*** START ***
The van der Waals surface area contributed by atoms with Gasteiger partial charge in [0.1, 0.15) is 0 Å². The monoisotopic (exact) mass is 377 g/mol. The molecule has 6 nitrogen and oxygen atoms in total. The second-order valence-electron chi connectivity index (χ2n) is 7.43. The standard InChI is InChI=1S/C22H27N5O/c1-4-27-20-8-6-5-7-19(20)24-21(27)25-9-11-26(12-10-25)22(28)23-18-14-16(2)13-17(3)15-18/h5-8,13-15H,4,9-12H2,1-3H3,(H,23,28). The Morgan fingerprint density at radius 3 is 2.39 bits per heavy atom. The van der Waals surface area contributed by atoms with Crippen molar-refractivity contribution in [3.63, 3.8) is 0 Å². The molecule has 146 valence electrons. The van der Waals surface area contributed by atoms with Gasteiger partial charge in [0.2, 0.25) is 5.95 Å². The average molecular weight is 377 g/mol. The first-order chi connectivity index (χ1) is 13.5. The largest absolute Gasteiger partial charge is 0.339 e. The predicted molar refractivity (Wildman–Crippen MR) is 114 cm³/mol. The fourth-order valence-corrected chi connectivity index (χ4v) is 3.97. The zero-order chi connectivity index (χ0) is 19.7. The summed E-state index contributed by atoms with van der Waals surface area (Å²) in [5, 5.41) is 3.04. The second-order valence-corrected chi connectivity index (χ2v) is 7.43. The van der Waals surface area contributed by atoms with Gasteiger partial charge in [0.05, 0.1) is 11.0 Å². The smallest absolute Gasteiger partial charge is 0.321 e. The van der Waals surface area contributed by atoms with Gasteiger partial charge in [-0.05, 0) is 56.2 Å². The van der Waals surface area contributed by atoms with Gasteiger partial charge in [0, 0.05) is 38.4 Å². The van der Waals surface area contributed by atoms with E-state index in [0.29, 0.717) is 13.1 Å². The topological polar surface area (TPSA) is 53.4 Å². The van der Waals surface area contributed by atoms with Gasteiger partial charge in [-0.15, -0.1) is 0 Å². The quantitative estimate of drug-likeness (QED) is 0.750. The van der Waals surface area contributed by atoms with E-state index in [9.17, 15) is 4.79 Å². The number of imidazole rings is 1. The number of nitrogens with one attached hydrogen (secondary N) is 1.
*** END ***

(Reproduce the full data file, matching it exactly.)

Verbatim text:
The van der Waals surface area contributed by atoms with Gasteiger partial charge in [0.1, 0.15) is 0 Å². The monoisotopic (exact) mass is 377 g/mol. The molecule has 6 nitrogen and oxygen atoms in total. The second-order valence-electron chi connectivity index (χ2n) is 7.43. The standard InChI is InChI=1S/C22H27N5O/c1-4-27-20-8-6-5-7-19(20)24-21(27)25-9-11-26(12-10-25)22(28)23-18-14-16(2)13-17(3)15-18/h5-8,13-15H,4,9-12H2,1-3H3,(H,23,28). The Morgan fingerprint density at radius 3 is 2.39 bits per heavy atom. The van der Waals surface area contributed by atoms with Crippen molar-refractivity contribution in [3.63, 3.8) is 0 Å². The molecule has 146 valence electrons. The van der Waals surface area contributed by atoms with Gasteiger partial charge in [0.2, 0.25) is 5.95 Å². The average molecular weight is 377 g/mol. The first-order chi connectivity index (χ1) is 13.5. The largest absolute Gasteiger partial charge is 0.339 e. The predicted molar refractivity (Wildman–Crippen MR) is 114 cm³/mol. The fourth-order valence-corrected chi connectivity index (χ4v) is 3.97. The zero-order chi connectivity index (χ0) is 19.7. The summed E-state index contributed by atoms with van der Waals surface area (Å²) in [5, 5.41) is 3.04. The second-order valence-corrected chi connectivity index (χ2v) is 7.43. The van der Waals surface area contributed by atoms with Gasteiger partial charge in [0.05, 0.1) is 11.0 Å². The smallest absolute Gasteiger partial charge is 0.321 e. The van der Waals surface area contributed by atoms with Gasteiger partial charge in [-0.05, 0) is 56.2 Å². The van der Waals surface area contributed by atoms with Gasteiger partial charge in [0, 0.05) is 38.4 Å². The van der Waals surface area contributed by atoms with E-state index in [0.29, 0.717) is 13.1 Å². The topological polar surface area (TPSA) is 53.4 Å². The van der Waals surface area contributed by atoms with Gasteiger partial charge in [-0.15, -0.1) is 0 Å². The quantitative estimate of drug-likeness (QED) is 0.750. The van der Waals surface area contributed by atoms with E-state index in [9.17, 15) is 4.79 Å². The number of imidazole rings is 1. The number of nitrogens with one attached hydrogen (secondary N) is 1.